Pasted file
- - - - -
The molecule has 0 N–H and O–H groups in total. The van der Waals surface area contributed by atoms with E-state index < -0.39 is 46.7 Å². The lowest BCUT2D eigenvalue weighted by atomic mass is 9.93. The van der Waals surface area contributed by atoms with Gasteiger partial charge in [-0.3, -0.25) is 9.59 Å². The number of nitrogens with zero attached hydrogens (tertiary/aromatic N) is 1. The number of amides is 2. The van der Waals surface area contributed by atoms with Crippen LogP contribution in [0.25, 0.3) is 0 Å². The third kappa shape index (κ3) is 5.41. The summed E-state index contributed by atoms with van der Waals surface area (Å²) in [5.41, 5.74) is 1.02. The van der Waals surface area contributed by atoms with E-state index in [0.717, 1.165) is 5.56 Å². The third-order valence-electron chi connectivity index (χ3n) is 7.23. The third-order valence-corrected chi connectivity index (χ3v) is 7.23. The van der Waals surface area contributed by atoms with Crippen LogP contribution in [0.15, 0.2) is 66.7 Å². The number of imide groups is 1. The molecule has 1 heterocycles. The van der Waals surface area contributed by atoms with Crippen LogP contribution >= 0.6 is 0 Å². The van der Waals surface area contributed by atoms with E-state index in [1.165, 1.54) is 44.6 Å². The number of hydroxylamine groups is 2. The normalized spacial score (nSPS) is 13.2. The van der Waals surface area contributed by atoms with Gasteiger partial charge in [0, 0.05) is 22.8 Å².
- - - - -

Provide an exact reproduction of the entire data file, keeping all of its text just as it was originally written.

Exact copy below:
The molecule has 0 N–H and O–H groups in total. The van der Waals surface area contributed by atoms with E-state index < -0.39 is 46.7 Å². The lowest BCUT2D eigenvalue weighted by atomic mass is 9.93. The van der Waals surface area contributed by atoms with Gasteiger partial charge in [-0.3, -0.25) is 9.59 Å². The number of nitrogens with zero attached hydrogens (tertiary/aromatic N) is 1. The number of amides is 2. The van der Waals surface area contributed by atoms with Crippen LogP contribution in [0.25, 0.3) is 0 Å². The third kappa shape index (κ3) is 5.41. The summed E-state index contributed by atoms with van der Waals surface area (Å²) in [5.41, 5.74) is 1.02. The van der Waals surface area contributed by atoms with E-state index in [0.717, 1.165) is 5.56 Å². The third-order valence-electron chi connectivity index (χ3n) is 7.23. The third-order valence-corrected chi connectivity index (χ3v) is 7.23. The van der Waals surface area contributed by atoms with Crippen LogP contribution in [0.15, 0.2) is 66.7 Å². The number of imide groups is 1. The molecule has 1 heterocycles. The van der Waals surface area contributed by atoms with Crippen LogP contribution >= 0.6 is 0 Å². The van der Waals surface area contributed by atoms with E-state index in [1.165, 1.54) is 44.6 Å². The number of hydroxylamine groups is 2. The normalized spacial score (nSPS) is 13.2. The van der Waals surface area contributed by atoms with Gasteiger partial charge in [0, 0.05) is 22.8 Å².